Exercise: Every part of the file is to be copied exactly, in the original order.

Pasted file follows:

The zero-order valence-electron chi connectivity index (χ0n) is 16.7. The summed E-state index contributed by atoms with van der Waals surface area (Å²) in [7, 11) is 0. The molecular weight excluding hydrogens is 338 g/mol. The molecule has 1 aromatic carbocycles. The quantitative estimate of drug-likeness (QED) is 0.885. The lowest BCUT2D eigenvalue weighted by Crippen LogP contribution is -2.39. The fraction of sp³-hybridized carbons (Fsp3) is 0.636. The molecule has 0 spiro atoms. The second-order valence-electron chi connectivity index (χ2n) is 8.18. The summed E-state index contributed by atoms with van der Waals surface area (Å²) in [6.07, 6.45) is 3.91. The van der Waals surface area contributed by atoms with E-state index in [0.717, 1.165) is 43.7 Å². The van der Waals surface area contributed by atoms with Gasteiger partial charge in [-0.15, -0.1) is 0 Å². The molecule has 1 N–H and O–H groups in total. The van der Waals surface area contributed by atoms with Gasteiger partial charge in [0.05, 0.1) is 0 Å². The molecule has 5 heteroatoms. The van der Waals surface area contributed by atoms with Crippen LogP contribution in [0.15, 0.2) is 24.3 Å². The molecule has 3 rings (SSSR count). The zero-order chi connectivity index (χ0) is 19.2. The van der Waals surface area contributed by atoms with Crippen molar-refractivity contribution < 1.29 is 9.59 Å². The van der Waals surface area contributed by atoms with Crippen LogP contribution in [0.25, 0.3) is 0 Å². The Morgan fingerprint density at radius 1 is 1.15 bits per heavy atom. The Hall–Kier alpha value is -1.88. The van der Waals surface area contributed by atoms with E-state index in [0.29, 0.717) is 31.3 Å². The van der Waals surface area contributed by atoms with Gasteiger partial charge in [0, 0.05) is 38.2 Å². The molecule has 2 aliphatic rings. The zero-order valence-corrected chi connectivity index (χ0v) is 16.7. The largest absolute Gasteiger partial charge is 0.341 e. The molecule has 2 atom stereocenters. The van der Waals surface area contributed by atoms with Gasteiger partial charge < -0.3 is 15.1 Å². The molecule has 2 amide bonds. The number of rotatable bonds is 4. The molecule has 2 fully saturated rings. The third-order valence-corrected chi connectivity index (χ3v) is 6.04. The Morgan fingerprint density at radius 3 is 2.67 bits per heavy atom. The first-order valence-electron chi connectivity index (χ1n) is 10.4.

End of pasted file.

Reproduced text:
The zero-order valence-electron chi connectivity index (χ0n) is 16.7. The summed E-state index contributed by atoms with van der Waals surface area (Å²) in [7, 11) is 0. The molecular weight excluding hydrogens is 338 g/mol. The molecule has 1 aromatic carbocycles. The quantitative estimate of drug-likeness (QED) is 0.885. The lowest BCUT2D eigenvalue weighted by Crippen LogP contribution is -2.39. The fraction of sp³-hybridized carbons (Fsp3) is 0.636. The molecule has 0 spiro atoms. The second-order valence-electron chi connectivity index (χ2n) is 8.18. The summed E-state index contributed by atoms with van der Waals surface area (Å²) in [6.07, 6.45) is 3.91. The van der Waals surface area contributed by atoms with E-state index in [0.717, 1.165) is 43.7 Å². The van der Waals surface area contributed by atoms with Gasteiger partial charge in [-0.15, -0.1) is 0 Å². The molecule has 1 N–H and O–H groups in total. The van der Waals surface area contributed by atoms with Gasteiger partial charge in [0.05, 0.1) is 0 Å². The molecule has 5 heteroatoms. The van der Waals surface area contributed by atoms with Crippen LogP contribution in [0.15, 0.2) is 24.3 Å². The molecule has 3 rings (SSSR count). The zero-order chi connectivity index (χ0) is 19.2. The van der Waals surface area contributed by atoms with Crippen molar-refractivity contribution < 1.29 is 9.59 Å². The van der Waals surface area contributed by atoms with Crippen LogP contribution in [0.25, 0.3) is 0 Å². The Morgan fingerprint density at radius 1 is 1.15 bits per heavy atom. The Hall–Kier alpha value is -1.88. The van der Waals surface area contributed by atoms with E-state index in [0.29, 0.717) is 31.3 Å². The van der Waals surface area contributed by atoms with Gasteiger partial charge in [0, 0.05) is 38.2 Å². The molecule has 2 aliphatic rings. The zero-order valence-corrected chi connectivity index (χ0v) is 16.7. The largest absolute Gasteiger partial charge is 0.341 e. The molecule has 2 atom stereocenters. The van der Waals surface area contributed by atoms with Gasteiger partial charge < -0.3 is 15.1 Å². The molecule has 2 amide bonds. The number of rotatable bonds is 4. The molecule has 2 fully saturated rings. The third-order valence-corrected chi connectivity index (χ3v) is 6.04. The Morgan fingerprint density at radius 3 is 2.67 bits per heavy atom. The first-order valence-electron chi connectivity index (χ1n) is 10.4.